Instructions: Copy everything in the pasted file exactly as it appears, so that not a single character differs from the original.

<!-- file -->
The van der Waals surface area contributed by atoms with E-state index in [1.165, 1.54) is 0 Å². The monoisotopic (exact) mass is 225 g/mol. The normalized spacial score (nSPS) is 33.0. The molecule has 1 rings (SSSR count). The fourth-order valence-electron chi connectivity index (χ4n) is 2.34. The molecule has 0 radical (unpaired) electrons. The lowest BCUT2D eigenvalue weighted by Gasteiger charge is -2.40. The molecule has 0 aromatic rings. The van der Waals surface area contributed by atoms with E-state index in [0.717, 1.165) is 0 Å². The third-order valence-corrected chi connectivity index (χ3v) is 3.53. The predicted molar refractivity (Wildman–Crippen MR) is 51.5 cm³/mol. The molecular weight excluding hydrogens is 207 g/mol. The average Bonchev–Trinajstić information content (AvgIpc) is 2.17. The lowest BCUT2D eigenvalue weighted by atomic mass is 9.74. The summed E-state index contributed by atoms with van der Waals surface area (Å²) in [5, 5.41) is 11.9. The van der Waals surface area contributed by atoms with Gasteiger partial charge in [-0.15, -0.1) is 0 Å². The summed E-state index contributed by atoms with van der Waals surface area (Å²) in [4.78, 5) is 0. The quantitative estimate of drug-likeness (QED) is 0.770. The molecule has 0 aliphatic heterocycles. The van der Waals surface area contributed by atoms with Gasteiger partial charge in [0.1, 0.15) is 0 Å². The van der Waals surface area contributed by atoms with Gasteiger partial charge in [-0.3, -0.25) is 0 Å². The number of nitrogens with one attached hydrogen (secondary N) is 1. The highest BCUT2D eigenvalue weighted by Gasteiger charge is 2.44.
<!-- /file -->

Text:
The van der Waals surface area contributed by atoms with E-state index in [1.165, 1.54) is 0 Å². The monoisotopic (exact) mass is 225 g/mol. The normalized spacial score (nSPS) is 33.0. The molecule has 1 rings (SSSR count). The fourth-order valence-electron chi connectivity index (χ4n) is 2.34. The molecule has 0 radical (unpaired) electrons. The lowest BCUT2D eigenvalue weighted by Gasteiger charge is -2.40. The molecule has 0 aromatic rings. The van der Waals surface area contributed by atoms with E-state index in [0.717, 1.165) is 0 Å². The third-order valence-corrected chi connectivity index (χ3v) is 3.53. The predicted molar refractivity (Wildman–Crippen MR) is 51.5 cm³/mol. The molecular weight excluding hydrogens is 207 g/mol. The average Bonchev–Trinajstić information content (AvgIpc) is 2.17. The lowest BCUT2D eigenvalue weighted by atomic mass is 9.74. The summed E-state index contributed by atoms with van der Waals surface area (Å²) in [5, 5.41) is 11.9. The van der Waals surface area contributed by atoms with Gasteiger partial charge in [-0.15, -0.1) is 0 Å². The summed E-state index contributed by atoms with van der Waals surface area (Å²) in [4.78, 5) is 0. The quantitative estimate of drug-likeness (QED) is 0.770. The molecule has 0 aliphatic heterocycles. The van der Waals surface area contributed by atoms with Gasteiger partial charge in [0.1, 0.15) is 0 Å². The van der Waals surface area contributed by atoms with Gasteiger partial charge in [-0.3, -0.25) is 0 Å². The number of nitrogens with one attached hydrogen (secondary N) is 1. The highest BCUT2D eigenvalue weighted by Gasteiger charge is 2.44.